eISSN: 2377-4304 OGIJ

Obstetrics & Gynecology International Journal
Case Report
Volume 9 Issue 3

Pregnancy in patient with hereditary hemorrhagic telangietasia (osler-weber-rendu disease) and pulmonary arteriovenous malformations: case report
IM Sechenov First Moscow State Medical University, Russia
Received: April 22, 2018 | Published: June 06, 2018
Citation: Radetskaya LS, Makatsaria AD. Pregnancy in patient with hereditary hemorrhagic telangietasia (osler-weber-rendu disease) and pulmonary arteriovenous malformations: case report. Obstet Gynecol Int J. 2018;9(3):199‒200. DOI: 10.15406/ogij.2018.09.00331

Abstract

Background: Hereditary hemorrhagic telangiectasia, also known as Osler-Weber-Rendu disease is autosomal dominant disorder that affects blood vessels throughout the body (causing vascular dysplasia) and results in a tendency for bleeding. It manifested by mucocutaneous telangiectases and arteriovenous malformations in different organs, including the lungs (pulmonary arteriovenous malformations- PAVM). During the pregnancy due to the hormonal and hemodynamic changes bleeding and pulmonary symptoms become more severe, sometimes leading to lifetreating complications.
Case presentation: We report the case of a woman who developed severe dyspnoe, cough, haemoptysis, nose bleedings during 34-week of pregnancy. Diagnosis of hereditary hemorrhagic telangictasia (Osler-Weber-Rendu disease) was established. The lung symptoms were regard to pulmonary arteriovenous malformations. Tests revealed signs of disseminated intravascular coagulation (DIC), acquired von Willebrand syndrome (aVWs). She was successful delivered by cesarean section a then underwent a surgical treatment of pulmonary arteriovenous malformations.
Conclusion: Patients with hereditary hemorrhagic telangiectasia have a great risk of hemorrhage various localizations during pregnancy and delivery and require the multidisciplinary care. Acquired von Willebrand syndrome and DIC syndrome can play an important role in bleeding symptoms during pregnancy and cesarean section in patients with hereditary hemorrhagic telangictasia together with deficiency of vascular wall but in needs to further investigations.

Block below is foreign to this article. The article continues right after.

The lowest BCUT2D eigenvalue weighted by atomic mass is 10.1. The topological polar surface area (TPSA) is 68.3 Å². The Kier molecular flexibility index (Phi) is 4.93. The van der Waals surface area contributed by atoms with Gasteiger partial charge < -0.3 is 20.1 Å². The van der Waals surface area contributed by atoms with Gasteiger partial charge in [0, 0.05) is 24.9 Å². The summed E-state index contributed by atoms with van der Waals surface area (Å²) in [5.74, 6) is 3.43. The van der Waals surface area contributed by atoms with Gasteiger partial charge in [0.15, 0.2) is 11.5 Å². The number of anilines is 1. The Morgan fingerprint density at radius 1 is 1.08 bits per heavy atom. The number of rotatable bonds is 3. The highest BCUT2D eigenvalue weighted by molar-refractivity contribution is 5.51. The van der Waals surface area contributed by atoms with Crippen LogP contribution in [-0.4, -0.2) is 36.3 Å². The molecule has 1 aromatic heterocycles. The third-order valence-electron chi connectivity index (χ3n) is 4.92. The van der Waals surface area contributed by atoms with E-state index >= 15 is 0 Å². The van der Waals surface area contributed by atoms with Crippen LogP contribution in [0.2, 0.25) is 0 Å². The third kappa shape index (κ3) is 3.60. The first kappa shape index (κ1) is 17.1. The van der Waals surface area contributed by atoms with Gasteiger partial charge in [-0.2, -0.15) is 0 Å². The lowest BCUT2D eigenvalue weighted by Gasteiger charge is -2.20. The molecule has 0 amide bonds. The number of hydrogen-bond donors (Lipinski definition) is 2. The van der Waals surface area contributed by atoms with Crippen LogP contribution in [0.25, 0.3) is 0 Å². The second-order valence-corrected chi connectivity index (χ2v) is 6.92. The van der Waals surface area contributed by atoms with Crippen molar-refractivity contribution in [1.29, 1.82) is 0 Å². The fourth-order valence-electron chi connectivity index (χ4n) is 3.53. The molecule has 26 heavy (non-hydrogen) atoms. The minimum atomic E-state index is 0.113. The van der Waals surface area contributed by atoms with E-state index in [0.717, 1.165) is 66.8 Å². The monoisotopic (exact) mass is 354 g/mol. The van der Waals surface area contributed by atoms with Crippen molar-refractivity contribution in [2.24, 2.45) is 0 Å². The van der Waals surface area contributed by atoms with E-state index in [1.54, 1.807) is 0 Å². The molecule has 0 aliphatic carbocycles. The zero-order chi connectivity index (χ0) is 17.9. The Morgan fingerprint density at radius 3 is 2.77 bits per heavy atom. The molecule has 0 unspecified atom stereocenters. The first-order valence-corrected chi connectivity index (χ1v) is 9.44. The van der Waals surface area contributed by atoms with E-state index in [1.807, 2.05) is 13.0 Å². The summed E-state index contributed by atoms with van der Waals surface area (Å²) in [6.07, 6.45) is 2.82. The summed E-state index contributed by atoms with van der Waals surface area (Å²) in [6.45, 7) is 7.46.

Background

Hereditary hemorrhagic telangictasia, also known as Osler-Weber-Rendu disease is autosomal dominant disorder that affects blood vessels throughout the body (causing vascular dysplasia) and results in a tendency for bleeding. There are mutations in the endoglin gene in chromosome 9 or the activin receptor like kinase type I gene in chromosome 12, which affect receptors for the transforming growth factor-beta in vascular endothelium. It manifested by mucocutaneous telangiectasia and arteriovenous malformations. Lesions can affect the nasopharynx, central nervous system, lung, liver, and spleen, as well as the urinary tract, gastrointestinal tract, conjunctiva, trunk, arms, and fingers. Arteriovenous malformation in lungs (pulmonary arteriovenous malformations- PAVM) lead to directly shunting the blood from right to left not passing through capillary. Therefore such patients may develop the symptoms of hypoxemia. During the pregnancy due to the hormonal and hemodynamic changes bleeding and pulmonary symptoms become more severe, sometimes leading to lifetreating complications.1−4

The term of aVWs is now accepted for patients with predominant underlining diseases that lead to defective von Willebrand factor (VWF).5 In recent years there has been a progressive increase of publications concerning patients with defective VWF in whom the family history and the late onset of bleeding symptoms speak against an inherited form.6,7 We report the case of a woman who developed severe dyspnoe, cough, haemoptysis during 34-week of pregnancy.

Case presentation